Still another diagnostic reagent or composition or kit for diagnosing the occurrence, stage or progression of IC in a mammalian subject includes one or more PCR primer-probe sets that amplifies a polynucleotide sequence of ET-1. Another such composition or kit contains a second PCR primer-probe set that amplifies a polynucleotide sequence of a “second” IC biomarker, such as any of those identified above. The diagnostic compositions of the invention can be presented in the format of a microfluidics card, a microarray, a chip or chamber that employs the PCR, RT-PCR or Q PCR techniques described above. In one aspect, such a format is a diagnostic assay using TAQMAN® Quantitative PCR low density arrays. When a biological sample from a selected subject is contacted with the primers and probes in the diagnostic composition, PCR amplification of genes in the gene expression profile from the subject permits detection of changes in expression in the splicing factor genes in the gene expression profile from that of a reference gene expression profile. Significant changes in the gene expression indicating an increase in the expression level of ET-1 from that of the reference gene expression profile can correlate with a diagnosis of IC.

The selection of the polynucleotide sequences, their length and labels used in the composition are routine determinations made by one of skill in the art in view of the teachings of which genes can form the gene expression profiles suitable for the diagnosis and prognosis of IC. For example, useful primer or probe sequences can be at least 8, at least 10, at least 15, at least 20, at least 30, at least 40 and over at least 50 nucleotides in length. For example, such probes and polynucleotides can be complementary to portions of the coding or non-coding strand of the nucleotide sequences encoding ET-1 (see GenBank sequences referenced above). The probes and primers can be at least 70%, at least 80%, at least 90%, at least 95%, up to 100% complementary to sequences encoding ET-1 or to regulatory sequences flanking the ET-1 coding sequences.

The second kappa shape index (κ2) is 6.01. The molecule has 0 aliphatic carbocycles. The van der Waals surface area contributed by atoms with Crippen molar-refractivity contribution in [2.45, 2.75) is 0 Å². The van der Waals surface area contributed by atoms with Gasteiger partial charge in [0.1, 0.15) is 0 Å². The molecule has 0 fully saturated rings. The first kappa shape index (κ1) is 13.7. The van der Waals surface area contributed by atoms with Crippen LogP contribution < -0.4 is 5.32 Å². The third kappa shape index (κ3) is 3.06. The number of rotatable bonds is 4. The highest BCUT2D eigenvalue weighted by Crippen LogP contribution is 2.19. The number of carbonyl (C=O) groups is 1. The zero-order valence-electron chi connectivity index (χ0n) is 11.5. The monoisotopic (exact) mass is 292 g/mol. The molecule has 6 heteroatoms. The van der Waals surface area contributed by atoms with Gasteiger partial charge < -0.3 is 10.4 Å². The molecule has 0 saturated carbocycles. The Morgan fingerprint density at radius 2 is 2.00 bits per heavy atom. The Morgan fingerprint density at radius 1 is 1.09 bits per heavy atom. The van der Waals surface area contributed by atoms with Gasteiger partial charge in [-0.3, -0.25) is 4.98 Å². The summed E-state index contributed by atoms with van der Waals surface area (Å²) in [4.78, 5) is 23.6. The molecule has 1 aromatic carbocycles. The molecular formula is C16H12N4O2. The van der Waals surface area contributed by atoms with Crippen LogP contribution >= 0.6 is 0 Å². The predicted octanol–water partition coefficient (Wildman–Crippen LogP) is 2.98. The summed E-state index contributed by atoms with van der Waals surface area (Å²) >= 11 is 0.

Such diagnostic reagents useful in the methods described herein include the reagents described in the following Examples.

Still another diagnostic reagent includes a composition or kit comprising at least one ligand that binds to an expression product of ET-1. In one embodiment the ligand is associated with a detectable marker. In another embodiment, the ET-1 is a protein and said ligand is an antibody or functional fragment thereof, such as a Fab fragment, a complementarity determining region “CDR”, an scFV, among other known sequences. Such reagents are useful in immunohistochemistry diagnostic methods. Antibodies or antisera, preferably polyclonal antisera, and most preferably monoclonal antibodies, or other protein-binding ligands specific for each factor are used to detect expression. The antibodies can be detected by direct labeling of the antibodies themselves, for example, with radioactive labels, fluorescent labels, hapten labels such as, biotin, or an enzyme such as horseradish peroxidase or alkaline phosphatase. Alternatively, unlabeled primary antibody is used in conjunction with a labeled secondary antibody, comprising antisera, polyclonal antisera or a monoclonal antibody specific for the primary antibody. Protocols and kits for immunohistochemical analyses are well known in the art and are commercially available. In still another embodiment, ET-1 is a nucleic acid sequence and said ligand is an antisense sequence or polynucleotide as discussed above.

Such diagnostic reagents and kits containing them are useful for the measurement and detection of ET-1 in the methods described herein for diagnosis/prognosis of IC. In such composition, the antibodies or peptides or nucleic acid sequences may be immobilized on suitable substrates, e.g., bound to an avidin-coated solid support, plates, sticks, or beads. Of course, other binding agents known to those of skill in the diagnostic assay art may also be employed for the same purposes. Other reagents include conventional diagnostic labels or label systems for direct or indirect labeling of the antibodies, peptides or nucleic acid sequences, with e.g., radioactive compounds, radioisotopes, such as 32P, 125I, techicium; fluorescent or chemiluminescent compounds, such as FITC, rhodamine or luciferin; and proteins such as biotin or enzymes and enzyme co-factors, such as alkaline phosphatase, β-galactosidase or horseradish peroxidase; and/or molecular labels such as FLAG, etc. Other elements of the label systems include substrates useful for generating the signals upon interaction with the other components of the label system, e.g., a streptavidin and horseradish peroxidase system. Any method known in the art for separately conjugating the antibody to the detectable moiety may be employed, including those methods described by Hunter et al, 1962 Nature 133:945; Pain et al 1981 J. Immunol., Meth. 40:219 and other conventional texts.

Alternatively, a diagnostic kit thus also contains miscellaneous reagents and apparatus for reading labels, e.g., certain substrates that interact with an enzymatic label to produce a color signal, etc., apparatus for taking blood samples, as well as appropriate vials and other diagnostic assay components.

C. Therapeutic Methods and Reagents